Speech and Language Impairments: Criteria for Determining Eligibility for Special Education - This course will provide you with the criteria and process used in the determination of special education eligibility for children with the suspected disability of speech and language impairments.  It is designed in a step-by-step format for the reader to gain a greater understanding of how diagnoses are made, and the specific requirements for eligibility.


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SPINA BIFIDA-STAFF DEVELOPMENT BRIEF

Spina Bifida-Staff Development Brief - Spina Bifida means cleft spine, which is an incomplete closure in the spinal column. Although spina bifida is relatively common, until recently most children born with a myelomeningocele died shortly after birth. Now that surgery to drain spinal fluid and protect children against hydrocephalus can be performed in the first 48 hours of life, children with myelomeningocele are much more likely to live. Successful integration of a child with spina bifida into school sometimes requires changes in school equipment or the curriculum. This course is designed to present a basic overview of  spina bifida and to provide concerned individuals with other resources for information and support.


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STATISTICS USED IN SPECIAL EDUCATION

Statistics Used in Special Education * Video Lecture Course * - Statistics! This one 10-letter word tends to instill more fear and anxiety in undergraduate and graduate students than any other word we know. The fact is, whether you are an avid fan of statistics or generally do not enjoy it, you absolutely have to know statistics when you are doing special education assessment. Statistics play a vital role in the understanding of disability awareness. Although there are numerous reasons to know statistics, of primary importance to special educators is that without a proper understanding of it, you cannot interpret test results. When large sets of data are being presented, it is important that they be organized in a fashion that makes some sense to the reader. In special education, this is done through methods known as descriptive statistics. Statistics summarize and describe data. In this NASET Video professional development course, we discuss basic descriptive statistics used every day in special education. After taking this course, you should be able to understand (and in some cases be able to calculate) the following:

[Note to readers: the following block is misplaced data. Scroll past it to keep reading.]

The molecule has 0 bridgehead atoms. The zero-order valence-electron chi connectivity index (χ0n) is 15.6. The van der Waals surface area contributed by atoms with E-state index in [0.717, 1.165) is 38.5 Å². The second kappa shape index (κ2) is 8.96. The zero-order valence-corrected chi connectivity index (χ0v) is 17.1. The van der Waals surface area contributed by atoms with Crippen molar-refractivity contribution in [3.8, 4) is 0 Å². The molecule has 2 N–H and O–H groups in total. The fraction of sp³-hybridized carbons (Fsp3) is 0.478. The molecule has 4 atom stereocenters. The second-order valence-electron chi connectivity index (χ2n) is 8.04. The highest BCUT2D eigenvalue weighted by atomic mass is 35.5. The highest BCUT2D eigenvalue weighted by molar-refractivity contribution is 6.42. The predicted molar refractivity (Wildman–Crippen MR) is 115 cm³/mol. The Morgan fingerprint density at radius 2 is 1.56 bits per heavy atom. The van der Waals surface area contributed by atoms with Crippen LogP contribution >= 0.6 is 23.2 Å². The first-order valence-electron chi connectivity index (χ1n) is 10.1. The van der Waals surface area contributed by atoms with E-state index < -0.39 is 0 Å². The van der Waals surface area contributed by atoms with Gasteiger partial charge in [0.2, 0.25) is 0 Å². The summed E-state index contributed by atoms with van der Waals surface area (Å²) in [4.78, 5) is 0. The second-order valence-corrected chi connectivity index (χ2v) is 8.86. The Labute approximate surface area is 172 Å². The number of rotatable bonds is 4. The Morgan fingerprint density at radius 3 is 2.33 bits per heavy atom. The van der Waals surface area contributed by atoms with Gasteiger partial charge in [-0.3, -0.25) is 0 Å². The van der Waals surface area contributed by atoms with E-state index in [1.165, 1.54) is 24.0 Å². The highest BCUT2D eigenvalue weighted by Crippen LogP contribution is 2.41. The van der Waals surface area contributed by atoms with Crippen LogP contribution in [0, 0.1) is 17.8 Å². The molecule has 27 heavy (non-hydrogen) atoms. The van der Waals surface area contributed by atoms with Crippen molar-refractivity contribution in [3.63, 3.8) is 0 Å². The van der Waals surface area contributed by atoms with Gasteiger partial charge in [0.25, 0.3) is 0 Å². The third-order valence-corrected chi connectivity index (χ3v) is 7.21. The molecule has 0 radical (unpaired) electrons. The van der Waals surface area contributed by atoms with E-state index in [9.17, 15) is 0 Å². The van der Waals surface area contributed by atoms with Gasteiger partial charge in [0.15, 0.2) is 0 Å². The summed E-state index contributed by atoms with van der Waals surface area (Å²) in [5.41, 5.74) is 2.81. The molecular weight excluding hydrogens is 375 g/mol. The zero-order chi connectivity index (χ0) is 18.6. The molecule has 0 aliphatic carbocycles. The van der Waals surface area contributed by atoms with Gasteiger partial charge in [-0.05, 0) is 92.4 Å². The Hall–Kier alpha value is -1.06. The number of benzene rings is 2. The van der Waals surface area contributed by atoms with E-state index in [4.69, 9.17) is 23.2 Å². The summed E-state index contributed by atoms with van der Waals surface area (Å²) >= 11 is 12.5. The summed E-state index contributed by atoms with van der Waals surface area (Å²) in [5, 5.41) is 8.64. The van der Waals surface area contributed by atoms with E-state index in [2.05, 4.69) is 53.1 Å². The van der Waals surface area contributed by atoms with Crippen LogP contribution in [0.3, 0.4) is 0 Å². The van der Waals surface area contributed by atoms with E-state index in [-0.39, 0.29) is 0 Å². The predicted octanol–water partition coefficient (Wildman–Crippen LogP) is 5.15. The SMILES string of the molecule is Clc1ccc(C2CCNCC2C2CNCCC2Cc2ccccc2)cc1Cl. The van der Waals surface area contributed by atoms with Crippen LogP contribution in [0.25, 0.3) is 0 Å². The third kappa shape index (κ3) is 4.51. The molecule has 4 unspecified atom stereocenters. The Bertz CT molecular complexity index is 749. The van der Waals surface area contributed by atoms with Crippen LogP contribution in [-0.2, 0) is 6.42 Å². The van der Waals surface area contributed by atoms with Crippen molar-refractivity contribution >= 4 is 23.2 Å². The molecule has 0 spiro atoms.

• Measures of central tendency (mean, median, and mode)
  • Frequency distributions
  • Range
  • Standard deviation
  • Normal curve
  • Purpose of the normal curve in special education
  • Application of normal curve in special education
  • Correlations

This is a course that contains five video lectures, an accompanying PowerPoint Presentation file and PDF of the PowerPoint slides for your notes.


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TESTING ACCOMMODATIONS AND MODIFICATION

As an educator, you will frequently be asked about the need for a student to have some type of accommodations or modifications on his or her IEP. Alternate testing techniques are accommodations or modifications that consider the individual needs of a child having a disability, and as a result, modify testing or classroom procedures or formats. These accommodations or modifications attempt to provide these students with an appropriate opportunity to participate in testing or classroom situations.

These techniques must appear on the student's IEP and provide the opportunity to demonstrate a child with a disability’s mastery of skills without being unfairly restricted by the presence of that disability. Children classified by the IEP Committee are entitled to alternate testing and classroom accommodations or modifications if there is substantiated evidence for such a need in the testing or background of the child. There are no limits as to the number of accommodations or modifications, but only include them in the IEP if they will enable the child to be more successful in school.

Because adapting the content, methodology, and/or delivery of instruction is an essential element in special education and an extremely valuable support for students, it’s equally essential to know as much as possible about how instruction can be adapted to address the needs of an individual student with a disability. The special education teacher who serves on the IEP team can contribute his or her expertise in this area, which is the essence of special education.

After taking this course, you will understand: